3.3 or 5v tranformer for mysensors projects



  • hi. i,m planing build an shutter controller with 2 relays like i already see here ,some with transformer(hlk-pm01) others tranformless(i don't trust them).
    I already have many mysensors projects running but its the first one that connects directly to mains 230v and the first to be always on inside wall ,so i want it be safe.
    So i search mini transformers to power that node. i find this ones below. they are like hlk-pm01 but are not chinese brand andcost around 6€

    http://docs-europe.electrocomponents.com/webdocs/1266/0900766b81266088.pdf

    http://uk.rs-online.com/web/p/transformadores-para-fuentes-de-alimentacion-de-funcionamiento-conmutado-smps/7924382/

    someone already use it ?


  • Mod

    Are you looking for a pcb mount power supply or any other kind would be ok? Hi-link supplies are used quite often by people here on the forum and so far I haven't heard of anybody got house burnt down :D
    In any case I saw many projects using some safety precautions to avoid possible problems.



  • If safety comes first you may be interested in these transformers: https://forum.mysensors.org/topic/6259/encapsulated-transformers-instead-of-traditional-switching-power-supplies-like-hi-link

    I'm using such non-electronic transformers and I'm happy.



  • what about MeanWell IRM-01 family ? there are couple of output voltages variants and mounting variants (THT and SMD). Im using now their bigger brother IRM-05 and have no issues with it.



  • @rozpruwacz said in 3.3 or 5v tranformer for mysensors projects:

    MeanWell IRM-01

    never heard about this ones... they are like hi-link in size . in fact i'm using 4 hi-link now outside house(one repeater,water solar panel ,garden watering and gate control) and 0 problems.but for inside i prefer use something more robust or at least a good brand
    but we know,any power supply can fail...

    that power supply will be behind a 2 key wall switch (for shutters up and down)
    something like this: https://forum.mysensors.org/topic/2944/roller-shutter-node



  • look at this beauty that i found when look for MeanWell family:
    0_1496159877299_upload-a4cfd7ea-813f-441c-869b-72a5da940105
    0_1496159888833_upload-d8cb4447-e2f1-43dd-9dff-604ecb541aba
    http://www.image.micros.com.pl/_dane_techniczne_auto/dc ls05-15b03s.pdf

    5w?



  • @Tmaster they require additional circuitry for filtering, look at the "TYPICAL APPLICATION" and "EMC RECOMMENDED CIRCUIT" sections.



  • @rozpruwacz said in 3.3 or 5v tranformer for mysensors projects:

    @Tmaster they require additional circuitry for filtering, look at the "TYPICAL APPLICATION" and "EMC RECOMMENDED CIRCUIT" sections.

    crap!
    i will use an regular mini trasformer, like hi link or equivalent from a known brand with termal shutdown that hi link don't have.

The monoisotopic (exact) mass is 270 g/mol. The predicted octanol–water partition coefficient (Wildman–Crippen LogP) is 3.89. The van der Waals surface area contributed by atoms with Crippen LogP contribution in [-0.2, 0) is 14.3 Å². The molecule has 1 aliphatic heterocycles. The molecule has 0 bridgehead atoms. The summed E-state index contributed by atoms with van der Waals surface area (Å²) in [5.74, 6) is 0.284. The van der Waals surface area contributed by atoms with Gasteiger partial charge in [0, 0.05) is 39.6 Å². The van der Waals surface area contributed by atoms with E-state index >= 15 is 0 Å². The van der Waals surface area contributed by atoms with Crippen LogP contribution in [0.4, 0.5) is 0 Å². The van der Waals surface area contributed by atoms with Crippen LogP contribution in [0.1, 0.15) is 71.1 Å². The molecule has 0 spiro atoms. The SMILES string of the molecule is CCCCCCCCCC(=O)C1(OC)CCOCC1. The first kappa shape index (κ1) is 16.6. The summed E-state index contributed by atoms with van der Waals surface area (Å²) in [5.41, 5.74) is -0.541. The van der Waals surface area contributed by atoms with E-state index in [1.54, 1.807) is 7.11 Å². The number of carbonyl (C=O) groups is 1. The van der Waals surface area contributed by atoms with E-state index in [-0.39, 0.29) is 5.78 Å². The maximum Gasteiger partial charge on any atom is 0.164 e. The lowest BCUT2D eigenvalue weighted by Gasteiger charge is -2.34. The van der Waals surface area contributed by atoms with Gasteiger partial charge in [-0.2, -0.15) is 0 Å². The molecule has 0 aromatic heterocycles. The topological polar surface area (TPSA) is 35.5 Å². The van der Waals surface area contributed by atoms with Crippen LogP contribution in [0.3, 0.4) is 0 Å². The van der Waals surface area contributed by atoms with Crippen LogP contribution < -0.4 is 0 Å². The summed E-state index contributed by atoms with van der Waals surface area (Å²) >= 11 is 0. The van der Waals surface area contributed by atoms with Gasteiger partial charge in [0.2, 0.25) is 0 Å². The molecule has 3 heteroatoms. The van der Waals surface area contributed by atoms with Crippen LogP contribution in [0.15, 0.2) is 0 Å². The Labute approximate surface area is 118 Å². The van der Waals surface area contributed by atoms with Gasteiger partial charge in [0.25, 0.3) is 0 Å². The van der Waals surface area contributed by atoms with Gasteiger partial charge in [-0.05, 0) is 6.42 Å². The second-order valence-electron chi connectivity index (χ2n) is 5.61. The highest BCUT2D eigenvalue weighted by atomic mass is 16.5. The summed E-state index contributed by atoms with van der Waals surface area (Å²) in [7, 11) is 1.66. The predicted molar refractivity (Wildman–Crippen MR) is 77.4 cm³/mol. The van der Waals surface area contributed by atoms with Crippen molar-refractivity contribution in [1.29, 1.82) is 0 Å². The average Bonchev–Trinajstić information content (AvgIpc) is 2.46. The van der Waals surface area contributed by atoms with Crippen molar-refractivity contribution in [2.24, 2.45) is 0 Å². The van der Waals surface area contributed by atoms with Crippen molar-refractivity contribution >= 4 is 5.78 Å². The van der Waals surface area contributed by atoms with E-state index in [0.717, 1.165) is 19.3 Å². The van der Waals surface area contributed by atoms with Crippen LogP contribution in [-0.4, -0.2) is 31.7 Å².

• Mod

    many projects with hi-link have a thermal fuse on pcb just in case something goes wrong, maybe you can consider it



  • hi guys . I just discovered how some main zwave brands power their modules.
    the chip used its LNK302DN and the sckematic its(adapted for 5v or 3.3v):

    0_1496351141857_sckematic.jpg

    SEE PAGE 4 AND 5
    http://www.farnell.com/datasheets/2059771.pdf?_ga=2.242203521.2016163251.1496347222-1734612754.1489089187

    That's something!:bomb:


  • Hero Member

    @Tmaster , we have discussed the LNK302 chip a while ago, it may be interesting to check: https://forum.mysensors.org/search?term=lnk302&in=titlesposts

    I did POC here, and it does work, but I was a bit afraid of non-isolation so I decided to use the Hi-Link, assuming it would be more safe (and less components to assembly). I'm running a couple of nodes with Hi-Link for ~2 years without a glitch.

    The classic transformer approach for sure brings more isolation and safety. Also it is a good choice if you want to detect zero-cross (for AC dimmers) and measure real power consumption (by reading the real AC voltage from the transformer's AC output). On the other hand I see the bigger footprint as well as more components to assembly.

    Just my two cents...



  • @rvendrame said in 3.3 or 5v tranformer for mysensors projects:

    On the other hand I see the bigger footprint as well as more components to assembly.

    Bigger, but not always. For low-power nodes you can use very small transformers, size of such transformers with rectifier and voltage regulator comparable to Hi-Link PSUs with external curcuity, just an example on my finger:

    alt text



  • @Tmaster I have built a few in-wall switches/scene controllers that use the HLK-PM01 modules and have actually designed a circuit board for making more of them.
    0_1496415167676_upload-da044be3-4d6f-4a51-a568-bc104b102f9b
    The board is pretty basic, but I use a standard 0.75A fuse as well as a thermal fuse on these for my high voltage protection.